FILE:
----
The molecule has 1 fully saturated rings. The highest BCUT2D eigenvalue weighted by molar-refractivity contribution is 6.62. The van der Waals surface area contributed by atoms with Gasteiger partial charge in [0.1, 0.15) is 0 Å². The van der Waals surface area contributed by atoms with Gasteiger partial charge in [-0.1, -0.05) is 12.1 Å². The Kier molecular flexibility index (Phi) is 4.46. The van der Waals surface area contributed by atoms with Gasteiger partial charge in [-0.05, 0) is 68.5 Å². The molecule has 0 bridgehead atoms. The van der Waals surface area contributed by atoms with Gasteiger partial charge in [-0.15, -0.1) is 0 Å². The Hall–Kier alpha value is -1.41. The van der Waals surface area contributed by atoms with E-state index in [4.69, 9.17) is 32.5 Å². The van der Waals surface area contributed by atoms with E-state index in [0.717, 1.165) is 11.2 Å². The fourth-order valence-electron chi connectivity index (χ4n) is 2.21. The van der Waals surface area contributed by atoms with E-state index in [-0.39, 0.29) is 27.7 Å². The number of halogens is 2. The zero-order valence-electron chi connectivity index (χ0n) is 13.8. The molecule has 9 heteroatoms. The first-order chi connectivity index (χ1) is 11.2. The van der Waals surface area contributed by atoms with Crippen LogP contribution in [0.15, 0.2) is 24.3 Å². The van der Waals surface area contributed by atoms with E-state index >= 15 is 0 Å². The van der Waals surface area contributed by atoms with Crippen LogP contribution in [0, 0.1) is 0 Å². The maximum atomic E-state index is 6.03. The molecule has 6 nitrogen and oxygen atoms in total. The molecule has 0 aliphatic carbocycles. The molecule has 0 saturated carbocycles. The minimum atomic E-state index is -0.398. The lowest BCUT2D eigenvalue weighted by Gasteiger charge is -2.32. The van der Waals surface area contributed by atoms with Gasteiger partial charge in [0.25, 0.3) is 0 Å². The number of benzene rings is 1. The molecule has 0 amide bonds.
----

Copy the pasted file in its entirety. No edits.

The molecule has 1 fully saturated rings. The highest BCUT2D eigenvalue weighted by molar-refractivity contribution is 6.62. The van der Waals surface area contributed by atoms with Gasteiger partial charge in [0.1, 0.15) is 0 Å². The van der Waals surface area contributed by atoms with Gasteiger partial charge in [-0.1, -0.05) is 12.1 Å². The Kier molecular flexibility index (Phi) is 4.46. The van der Waals surface area contributed by atoms with Gasteiger partial charge in [-0.05, 0) is 68.5 Å². The molecule has 0 bridgehead atoms. The van der Waals surface area contributed by atoms with Gasteiger partial charge in [-0.15, -0.1) is 0 Å². The Hall–Kier alpha value is -1.41. The van der Waals surface area contributed by atoms with E-state index in [4.69, 9.17) is 32.5 Å². The van der Waals surface area contributed by atoms with E-state index in [0.717, 1.165) is 11.2 Å². The fourth-order valence-electron chi connectivity index (χ4n) is 2.21. The van der Waals surface area contributed by atoms with E-state index in [-0.39, 0.29) is 27.7 Å². The number of halogens is 2. The zero-order valence-electron chi connectivity index (χ0n) is 13.8. The molecule has 9 heteroatoms. The first-order chi connectivity index (χ1) is 11.2. The van der Waals surface area contributed by atoms with Crippen LogP contribution in [0.15, 0.2) is 24.3 Å². The van der Waals surface area contributed by atoms with E-state index >= 15 is 0 Å². The van der Waals surface area contributed by atoms with Crippen LogP contribution in [0, 0.1) is 0 Å². The maximum atomic E-state index is 6.03. The molecule has 6 nitrogen and oxygen atoms in total. The molecule has 0 aliphatic carbocycles. The molecule has 0 saturated carbocycles. The minimum atomic E-state index is -0.398. The lowest BCUT2D eigenvalue weighted by Gasteiger charge is -2.32. The van der Waals surface area contributed by atoms with Gasteiger partial charge in [0.25, 0.3) is 0 Å². The number of benzene rings is 1. The molecule has 0 amide bonds.